Baltimore Coin Show Report

The Baltimore coin show opened to the public on Thursday and to the public on Friday. Thursday was one of the more active days at a coin show that I can remember. I had a steady stream of dealers looking through my coins and made a number of sales, including some to other dealers that I have not done business with in a number of years. Areas that seemed most active with dealers included early gold, New Orleans half eagles and eagles and Indian Head eagles.

Has anyone else noticed that Indian Head eagles in MS63 to MS65 grades have dramatically increased in price in the past two months? A little birdie at the coin show told me that prices in this series could see even more dramatic price increases in the next three to six months.

Public attendance on Friday was excellent. The size of the bourse floor was much bigger than in past versions of this show and, at times, it felt like being at a cavernous ANA or FUN convention. I met a number of new collectors including one gentleman who had just spent over $1 million at the ANR sale and appeared to be buying at a furious pace from dealers. Clearly, coins have reached a new level of popularity.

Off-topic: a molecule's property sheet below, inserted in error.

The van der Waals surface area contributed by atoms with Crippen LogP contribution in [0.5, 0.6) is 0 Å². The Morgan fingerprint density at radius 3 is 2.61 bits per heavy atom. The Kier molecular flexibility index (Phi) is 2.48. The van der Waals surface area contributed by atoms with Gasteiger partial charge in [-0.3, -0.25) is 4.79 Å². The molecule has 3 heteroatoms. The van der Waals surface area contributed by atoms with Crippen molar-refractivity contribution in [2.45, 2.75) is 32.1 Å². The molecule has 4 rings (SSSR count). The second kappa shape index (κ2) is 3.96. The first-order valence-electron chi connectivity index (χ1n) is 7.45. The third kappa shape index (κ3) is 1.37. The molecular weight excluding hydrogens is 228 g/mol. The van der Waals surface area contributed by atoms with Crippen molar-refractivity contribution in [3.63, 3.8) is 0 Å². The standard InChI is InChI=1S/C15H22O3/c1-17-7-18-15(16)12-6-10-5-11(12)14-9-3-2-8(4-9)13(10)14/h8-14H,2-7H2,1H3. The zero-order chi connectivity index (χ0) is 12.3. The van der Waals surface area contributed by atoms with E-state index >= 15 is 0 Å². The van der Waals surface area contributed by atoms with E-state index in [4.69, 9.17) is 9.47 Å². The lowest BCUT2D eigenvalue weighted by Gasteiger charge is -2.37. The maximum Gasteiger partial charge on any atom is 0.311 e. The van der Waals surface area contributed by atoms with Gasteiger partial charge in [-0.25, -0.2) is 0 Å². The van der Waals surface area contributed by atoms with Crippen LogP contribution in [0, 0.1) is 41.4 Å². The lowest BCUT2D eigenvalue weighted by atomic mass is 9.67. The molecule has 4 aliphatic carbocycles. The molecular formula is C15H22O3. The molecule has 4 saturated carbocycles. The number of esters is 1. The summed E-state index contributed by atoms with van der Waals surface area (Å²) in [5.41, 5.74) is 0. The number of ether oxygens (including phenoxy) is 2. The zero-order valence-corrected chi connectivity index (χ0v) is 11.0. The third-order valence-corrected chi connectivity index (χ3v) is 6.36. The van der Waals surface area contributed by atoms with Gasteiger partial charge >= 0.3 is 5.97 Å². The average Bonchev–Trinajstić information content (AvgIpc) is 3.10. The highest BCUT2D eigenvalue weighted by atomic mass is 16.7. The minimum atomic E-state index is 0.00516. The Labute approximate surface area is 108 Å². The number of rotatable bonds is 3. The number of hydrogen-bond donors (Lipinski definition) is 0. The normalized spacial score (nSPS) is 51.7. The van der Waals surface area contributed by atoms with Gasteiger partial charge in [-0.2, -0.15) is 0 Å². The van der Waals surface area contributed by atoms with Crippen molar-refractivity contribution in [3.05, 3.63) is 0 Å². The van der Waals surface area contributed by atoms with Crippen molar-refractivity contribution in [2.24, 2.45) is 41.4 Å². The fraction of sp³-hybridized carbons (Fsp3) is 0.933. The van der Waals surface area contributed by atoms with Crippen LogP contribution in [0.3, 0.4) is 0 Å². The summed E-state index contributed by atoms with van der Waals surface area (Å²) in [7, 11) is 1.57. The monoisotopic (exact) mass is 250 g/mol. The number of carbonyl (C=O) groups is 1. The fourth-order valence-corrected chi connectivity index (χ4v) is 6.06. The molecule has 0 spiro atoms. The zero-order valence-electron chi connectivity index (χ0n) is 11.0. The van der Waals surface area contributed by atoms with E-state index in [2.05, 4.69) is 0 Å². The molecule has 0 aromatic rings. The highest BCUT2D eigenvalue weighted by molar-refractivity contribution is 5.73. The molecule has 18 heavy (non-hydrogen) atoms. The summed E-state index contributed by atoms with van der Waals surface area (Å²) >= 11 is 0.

Both PCGS and NGC “made” more coins that at recent shows. I was pleased with most of my grading results and other dealers I spoke with felt both services were making a better effort to grade according to market standards than at other recent major shows. Because of this fact, it was possible to buy a few interesting coins. But it was clearly a grind to buy and I generally was able to purchase just one or two interesting pieces at a time.

Overall, I would grade this show an A- for Douglas Winter Numismatics and a B for most other dealers. It was a great show for selling and it turned out to be a bit better for buying than I expected. After the uneventful February Long Beach, the coin market got a nice little shot in the arm and seems to be in good health as we approach the Spring.

Coming up in April are two important shows: the Spring ANA in Atlanta and the Central States in Columbus. The sale of the Duke’s Creek collection of Dahlonega gold coinage is going to be a major test for the high end of the Southern gold market while the repercussions of the State of Ohio Coin Scandal should make this year’s edition of the CSNS interesting to say the least.